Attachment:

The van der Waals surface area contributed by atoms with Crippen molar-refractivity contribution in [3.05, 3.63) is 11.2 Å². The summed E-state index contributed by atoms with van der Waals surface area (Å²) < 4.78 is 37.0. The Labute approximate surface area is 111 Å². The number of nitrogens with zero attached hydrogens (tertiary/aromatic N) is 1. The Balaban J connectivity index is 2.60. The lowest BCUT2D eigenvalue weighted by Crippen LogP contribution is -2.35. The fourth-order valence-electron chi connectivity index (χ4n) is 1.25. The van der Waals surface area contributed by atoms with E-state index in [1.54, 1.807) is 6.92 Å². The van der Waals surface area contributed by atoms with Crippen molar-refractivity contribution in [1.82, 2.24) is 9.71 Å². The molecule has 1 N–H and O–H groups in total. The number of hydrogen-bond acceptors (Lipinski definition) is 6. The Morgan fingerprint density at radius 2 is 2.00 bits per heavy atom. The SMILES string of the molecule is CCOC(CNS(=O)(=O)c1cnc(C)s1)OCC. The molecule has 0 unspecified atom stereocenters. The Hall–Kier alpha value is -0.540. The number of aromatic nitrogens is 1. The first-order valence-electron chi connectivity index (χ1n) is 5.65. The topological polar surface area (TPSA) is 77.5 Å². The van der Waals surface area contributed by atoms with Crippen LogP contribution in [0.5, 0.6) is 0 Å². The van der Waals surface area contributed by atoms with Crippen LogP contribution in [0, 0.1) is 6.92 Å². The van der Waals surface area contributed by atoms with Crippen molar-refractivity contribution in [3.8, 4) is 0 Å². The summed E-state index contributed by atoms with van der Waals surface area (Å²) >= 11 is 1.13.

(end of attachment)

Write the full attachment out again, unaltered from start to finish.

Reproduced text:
The van der Waals surface area contributed by atoms with Crippen molar-refractivity contribution in [3.05, 3.63) is 11.2 Å². The summed E-state index contributed by atoms with van der Waals surface area (Å²) < 4.78 is 37.0. The Labute approximate surface area is 111 Å². The number of nitrogens with zero attached hydrogens (tertiary/aromatic N) is 1. The Balaban J connectivity index is 2.60. The lowest BCUT2D eigenvalue weighted by Crippen LogP contribution is -2.35. The fourth-order valence-electron chi connectivity index (χ4n) is 1.25. The van der Waals surface area contributed by atoms with E-state index in [1.54, 1.807) is 6.92 Å². The van der Waals surface area contributed by atoms with Crippen molar-refractivity contribution in [1.82, 2.24) is 9.71 Å². The molecule has 1 N–H and O–H groups in total. The number of hydrogen-bond acceptors (Lipinski definition) is 6. The Morgan fingerprint density at radius 2 is 2.00 bits per heavy atom. The SMILES string of the molecule is CCOC(CNS(=O)(=O)c1cnc(C)s1)OCC. The molecule has 0 unspecified atom stereocenters. The Hall–Kier alpha value is -0.540. The number of aromatic nitrogens is 1. The first-order valence-electron chi connectivity index (χ1n) is 5.65. The topological polar surface area (TPSA) is 77.5 Å². The van der Waals surface area contributed by atoms with Crippen LogP contribution in [0.5, 0.6) is 0 Å². The van der Waals surface area contributed by atoms with Crippen LogP contribution in [0, 0.1) is 6.92 Å². The van der Waals surface area contributed by atoms with Crippen molar-refractivity contribution in [3.8, 4) is 0 Å². The summed E-state index contributed by atoms with van der Waals surface area (Å²) >= 11 is 1.13.